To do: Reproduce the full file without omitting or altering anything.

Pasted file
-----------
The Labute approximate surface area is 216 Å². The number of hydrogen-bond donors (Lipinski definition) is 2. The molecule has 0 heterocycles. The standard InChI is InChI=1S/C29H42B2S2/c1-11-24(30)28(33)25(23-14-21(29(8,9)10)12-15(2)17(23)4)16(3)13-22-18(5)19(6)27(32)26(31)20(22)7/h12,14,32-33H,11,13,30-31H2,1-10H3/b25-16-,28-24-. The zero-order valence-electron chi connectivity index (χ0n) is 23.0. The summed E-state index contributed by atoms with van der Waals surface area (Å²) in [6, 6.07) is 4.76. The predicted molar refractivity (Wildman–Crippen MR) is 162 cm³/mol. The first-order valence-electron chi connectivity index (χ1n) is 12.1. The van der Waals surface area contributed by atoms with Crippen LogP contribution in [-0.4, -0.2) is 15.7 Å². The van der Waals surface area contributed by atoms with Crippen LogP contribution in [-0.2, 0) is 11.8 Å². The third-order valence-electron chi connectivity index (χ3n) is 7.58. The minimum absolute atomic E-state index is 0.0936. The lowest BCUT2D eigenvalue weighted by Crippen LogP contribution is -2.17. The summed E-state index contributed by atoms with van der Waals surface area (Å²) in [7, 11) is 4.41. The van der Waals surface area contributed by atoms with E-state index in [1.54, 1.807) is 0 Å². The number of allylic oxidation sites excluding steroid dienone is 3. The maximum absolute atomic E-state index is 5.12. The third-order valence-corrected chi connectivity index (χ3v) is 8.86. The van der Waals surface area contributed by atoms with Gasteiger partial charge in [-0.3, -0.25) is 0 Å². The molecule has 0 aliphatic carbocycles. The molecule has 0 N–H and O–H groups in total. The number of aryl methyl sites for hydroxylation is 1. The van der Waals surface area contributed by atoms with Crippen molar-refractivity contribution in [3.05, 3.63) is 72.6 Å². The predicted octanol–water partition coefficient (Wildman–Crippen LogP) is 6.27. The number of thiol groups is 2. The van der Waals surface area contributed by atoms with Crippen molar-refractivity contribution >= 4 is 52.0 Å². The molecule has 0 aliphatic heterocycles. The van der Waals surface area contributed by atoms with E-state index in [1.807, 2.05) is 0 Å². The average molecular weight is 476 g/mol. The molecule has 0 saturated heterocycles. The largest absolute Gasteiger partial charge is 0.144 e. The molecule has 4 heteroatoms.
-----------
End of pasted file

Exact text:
The Labute approximate surface area is 216 Å². The number of hydrogen-bond donors (Lipinski definition) is 2. The molecule has 0 heterocycles. The standard InChI is InChI=1S/C29H42B2S2/c1-11-24(30)28(33)25(23-14-21(29(8,9)10)12-15(2)17(23)4)16(3)13-22-18(5)19(6)27(32)26(31)20(22)7/h12,14,32-33H,11,13,30-31H2,1-10H3/b25-16-,28-24-. The zero-order valence-electron chi connectivity index (χ0n) is 23.0. The summed E-state index contributed by atoms with van der Waals surface area (Å²) in [6, 6.07) is 4.76. The predicted molar refractivity (Wildman–Crippen MR) is 162 cm³/mol. The first-order valence-electron chi connectivity index (χ1n) is 12.1. The van der Waals surface area contributed by atoms with Crippen LogP contribution in [-0.4, -0.2) is 15.7 Å². The van der Waals surface area contributed by atoms with Crippen LogP contribution in [-0.2, 0) is 11.8 Å². The third-order valence-electron chi connectivity index (χ3n) is 7.58. The minimum absolute atomic E-state index is 0.0936. The lowest BCUT2D eigenvalue weighted by Crippen LogP contribution is -2.17. The summed E-state index contributed by atoms with van der Waals surface area (Å²) in [7, 11) is 4.41. The van der Waals surface area contributed by atoms with E-state index in [1.54, 1.807) is 0 Å². The number of allylic oxidation sites excluding steroid dienone is 3. The maximum absolute atomic E-state index is 5.12. The third-order valence-corrected chi connectivity index (χ3v) is 8.86. The van der Waals surface area contributed by atoms with Gasteiger partial charge in [-0.3, -0.25) is 0 Å². The molecule has 0 aliphatic carbocycles. The molecule has 0 N–H and O–H groups in total. The number of aryl methyl sites for hydroxylation is 1. The van der Waals surface area contributed by atoms with Crippen molar-refractivity contribution in [3.05, 3.63) is 72.6 Å². The predicted octanol–water partition coefficient (Wildman–Crippen LogP) is 6.27. The number of thiol groups is 2. The van der Waals surface area contributed by atoms with Crippen molar-refractivity contribution >= 4 is 52.0 Å². The molecule has 0 aliphatic heterocycles. The van der Waals surface area contributed by atoms with E-state index in [1.807, 2.05) is 0 Å². The average molecular weight is 476 g/mol. The molecule has 0 saturated heterocycles. The largest absolute Gasteiger partial charge is 0.144 e. The molecule has 4 heteroatoms.